Diphtheria is an acute infection caused by the bacteria Corynebacterium diphtheriae. Diphtheria spreads through respiratory droplets (such as from a cough or sneeze) of an infected person or someone who carries the bacteria but has no symptoms. The most common and visible symptom is a thick, gray coating on your throat and tonsils. Other common symptoms include: difficulty breathing, swollen lymph nodes in the neck, chills, fever, a loud, barking cough, bluish skin, sore throat, drooling, general feeling of uneasiness or discomfort
Infected patients and asymptomatic carriers can transmit C diphtheria via respiratory droplets, nasopharyngeal secretions, and rarely fomites. In the case of cutaneous disease, contact with wound exudates may result in the transmission of the disease to the skin as well the respiratory tract C diphtheria adheres to mucosal epithelial cells where the exotoxin, released by endosomes, causes a localized inflammatory reaction followed by tissue destruction and necrosis. The toxin is made of two joined proteins. The B fragment binds to a receptor on the surface of the susceptible host cell, which proteolytically cleaves the membrane lipid layer enabling segment A to enter. Molecularly, it is suggested that the cellular susceptibility is also due to diphthamide modification, dependent on human leukocyte antigen (HLA) types predisposing to more severe infection. The diphthamide molecule is present in all eukaryotic organisms and is located on a histidine residue of the translation elongation factor 2 (eEF2). eEF2 is responsible for the modification of this histidine residue and is the target for the diphtheria toxin
The first step is an antitoxin injection. If you are allergic to the antitoxin (previous allergic reactions to diphtheria immunizations or any drug preparations containing horse products), inform your doctor and he can give you small doses of the antitoxin and gradually build up to higher amounts. After the diphtheria antitoxin, your doctor will prescribe antibiotics like erythromycin and penicillin. Antibiotics help clear up the infection. During treatment, your doctor may have you stay in the hospital to avoid passing on your infection. People you might have exposed to the C. diphtheriae bacteria will want to receive a booster vaccine or antibiotics.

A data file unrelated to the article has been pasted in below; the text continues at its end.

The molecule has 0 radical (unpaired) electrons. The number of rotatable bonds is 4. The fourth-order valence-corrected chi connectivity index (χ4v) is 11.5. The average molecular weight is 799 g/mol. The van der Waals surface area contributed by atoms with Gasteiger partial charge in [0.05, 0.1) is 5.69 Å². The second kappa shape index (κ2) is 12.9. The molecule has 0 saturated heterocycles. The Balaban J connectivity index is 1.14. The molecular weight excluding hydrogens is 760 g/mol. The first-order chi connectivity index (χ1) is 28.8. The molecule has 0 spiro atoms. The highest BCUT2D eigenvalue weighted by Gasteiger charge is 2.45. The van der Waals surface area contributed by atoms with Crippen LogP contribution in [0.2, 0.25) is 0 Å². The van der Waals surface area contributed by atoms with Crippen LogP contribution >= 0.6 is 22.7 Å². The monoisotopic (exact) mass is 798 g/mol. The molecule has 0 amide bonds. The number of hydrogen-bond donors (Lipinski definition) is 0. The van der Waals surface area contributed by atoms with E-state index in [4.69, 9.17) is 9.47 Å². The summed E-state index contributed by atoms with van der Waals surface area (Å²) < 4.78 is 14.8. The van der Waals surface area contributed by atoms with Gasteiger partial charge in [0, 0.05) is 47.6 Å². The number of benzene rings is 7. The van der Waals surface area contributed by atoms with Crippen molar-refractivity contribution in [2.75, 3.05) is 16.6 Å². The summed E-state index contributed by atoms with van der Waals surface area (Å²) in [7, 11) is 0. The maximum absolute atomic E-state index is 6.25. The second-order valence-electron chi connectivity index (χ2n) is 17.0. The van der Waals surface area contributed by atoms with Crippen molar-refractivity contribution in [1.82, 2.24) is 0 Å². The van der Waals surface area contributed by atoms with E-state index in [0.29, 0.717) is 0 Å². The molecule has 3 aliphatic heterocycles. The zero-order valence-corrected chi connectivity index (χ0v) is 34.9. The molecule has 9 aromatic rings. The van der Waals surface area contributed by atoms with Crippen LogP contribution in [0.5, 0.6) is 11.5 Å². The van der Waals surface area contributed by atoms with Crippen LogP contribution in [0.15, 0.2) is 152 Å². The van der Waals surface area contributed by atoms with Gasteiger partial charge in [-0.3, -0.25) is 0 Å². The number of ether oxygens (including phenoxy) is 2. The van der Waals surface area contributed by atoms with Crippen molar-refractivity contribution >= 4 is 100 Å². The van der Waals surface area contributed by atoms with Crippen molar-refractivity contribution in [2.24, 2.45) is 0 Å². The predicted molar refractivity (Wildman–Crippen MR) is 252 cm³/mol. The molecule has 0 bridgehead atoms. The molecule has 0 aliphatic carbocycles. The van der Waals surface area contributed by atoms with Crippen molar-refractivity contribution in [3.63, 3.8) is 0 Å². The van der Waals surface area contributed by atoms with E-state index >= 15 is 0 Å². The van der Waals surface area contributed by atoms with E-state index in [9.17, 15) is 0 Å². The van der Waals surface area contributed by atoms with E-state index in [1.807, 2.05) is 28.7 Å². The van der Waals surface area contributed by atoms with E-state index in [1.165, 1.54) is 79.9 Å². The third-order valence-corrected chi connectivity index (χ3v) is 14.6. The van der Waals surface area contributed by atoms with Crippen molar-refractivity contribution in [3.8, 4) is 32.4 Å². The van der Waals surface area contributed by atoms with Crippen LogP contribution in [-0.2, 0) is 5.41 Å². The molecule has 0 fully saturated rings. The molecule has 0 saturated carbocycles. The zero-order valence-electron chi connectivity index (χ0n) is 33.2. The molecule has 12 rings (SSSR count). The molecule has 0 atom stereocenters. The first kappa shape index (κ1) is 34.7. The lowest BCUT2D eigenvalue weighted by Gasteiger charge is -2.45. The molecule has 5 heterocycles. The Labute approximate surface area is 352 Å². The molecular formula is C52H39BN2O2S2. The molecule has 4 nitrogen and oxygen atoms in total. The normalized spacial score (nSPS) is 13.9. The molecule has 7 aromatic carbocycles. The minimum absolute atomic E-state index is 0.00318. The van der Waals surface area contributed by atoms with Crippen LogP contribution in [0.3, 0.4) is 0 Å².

Since the introduction and widespread use of diphtheria toxoid in the 1920s, respiratory diphtheria has been well controlled, with an incidence of approximately 1000 cases reported annually. Before vaccination, at least 200,000 cases occurred annually in the United States. According to the World Health Organization (WHO), diphtheria epidemics remain a health threat in developing nations. The largest epidemic recorded since widespread implementation of vaccine programs was in 1990-1995, when a diphtheria epidemic emerged in the Russian Federation, rapidly spreading to involve all Newly Independent States (NIS) and Baltic States. This epidemic caused more than 157,000 cases and 5000 deaths according to WHO reports. Disproportionately high rates of death were observed in individuals older than 40 years, and 5,000 deaths were reported. This epidemic accounted for 80% of cases reported worldwide during this time period. From 1993-2003, a decade long epidemic in Latvia resulted in 1359 reported cases of diphtheria with 101 deaths. The incidence fell from 3.9 cases per 100,000 cases in 2001 to 1.12 cases per 100,000 populations in 2003. Most cases were registered in unvaccinated adults. From 1995-2002, 17 cases of cutaneous diphtheria due to toxigenic strains were reported in the United Kingdom. A sero-epidemiological study among children in Northern Norway and North-Western Russia was performed in order to evaluate protection against diphtheria and how differences in vaccination programmes affect immunity. A total of 664 sera, 400 from Norwegian and 264 from Russian children, were examined for antibodies against diphtheria, using an in vitro toxin neutralisation method. The Russian children studied had satisfactory protection in all age groups examined. The Norwegian children had poor protection against diphtheria from the age of 7 years until they received the booster dose at the age of 11.